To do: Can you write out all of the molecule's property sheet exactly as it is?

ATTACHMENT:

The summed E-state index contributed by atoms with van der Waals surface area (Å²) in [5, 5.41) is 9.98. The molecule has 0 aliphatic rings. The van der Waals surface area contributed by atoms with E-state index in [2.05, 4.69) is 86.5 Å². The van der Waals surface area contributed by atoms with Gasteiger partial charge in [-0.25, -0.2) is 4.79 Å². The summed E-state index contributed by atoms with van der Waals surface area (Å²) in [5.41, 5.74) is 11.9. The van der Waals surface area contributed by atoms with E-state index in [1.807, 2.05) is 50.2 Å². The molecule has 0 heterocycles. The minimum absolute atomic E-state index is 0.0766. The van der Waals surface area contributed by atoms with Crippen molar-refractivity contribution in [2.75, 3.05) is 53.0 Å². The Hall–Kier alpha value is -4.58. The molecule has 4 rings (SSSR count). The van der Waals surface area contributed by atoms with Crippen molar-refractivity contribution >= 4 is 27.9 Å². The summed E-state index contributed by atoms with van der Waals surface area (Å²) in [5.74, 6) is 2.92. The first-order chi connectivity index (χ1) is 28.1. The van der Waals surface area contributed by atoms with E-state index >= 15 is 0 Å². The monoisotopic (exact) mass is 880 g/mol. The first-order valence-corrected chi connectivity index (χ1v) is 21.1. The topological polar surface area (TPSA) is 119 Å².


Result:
The summed E-state index contributed by atoms with van der Waals surface area (Å²) in [5, 5.41) is 9.98. The molecule has 0 aliphatic rings. The van der Waals surface area contributed by atoms with E-state index in [2.05, 4.69) is 86.5 Å². The van der Waals surface area contributed by atoms with Gasteiger partial charge in [-0.25, -0.2) is 4.79 Å². The summed E-state index contributed by atoms with van der Waals surface area (Å²) in [5.41, 5.74) is 11.9. The van der Waals surface area contributed by atoms with E-state index in [1.807, 2.05) is 50.2 Å². The molecule has 0 heterocycles. The minimum absolute atomic E-state index is 0.0766. The van der Waals surface area contributed by atoms with Crippen molar-refractivity contribution in [2.75, 3.05) is 53.0 Å². The Hall–Kier alpha value is -4.58. The molecule has 4 rings (SSSR count). The van der Waals surface area contributed by atoms with Crippen molar-refractivity contribution >= 4 is 27.9 Å². The summed E-state index contributed by atoms with van der Waals surface area (Å²) in [5.74, 6) is 2.92. The first-order chi connectivity index (χ1) is 28.1. The van der Waals surface area contributed by atoms with E-state index >= 15 is 0 Å². The monoisotopic (exact) mass is 880 g/mol. The first-order valence-corrected chi connectivity index (χ1v) is 21.1. The topological polar surface area (TPSA) is 119 Å².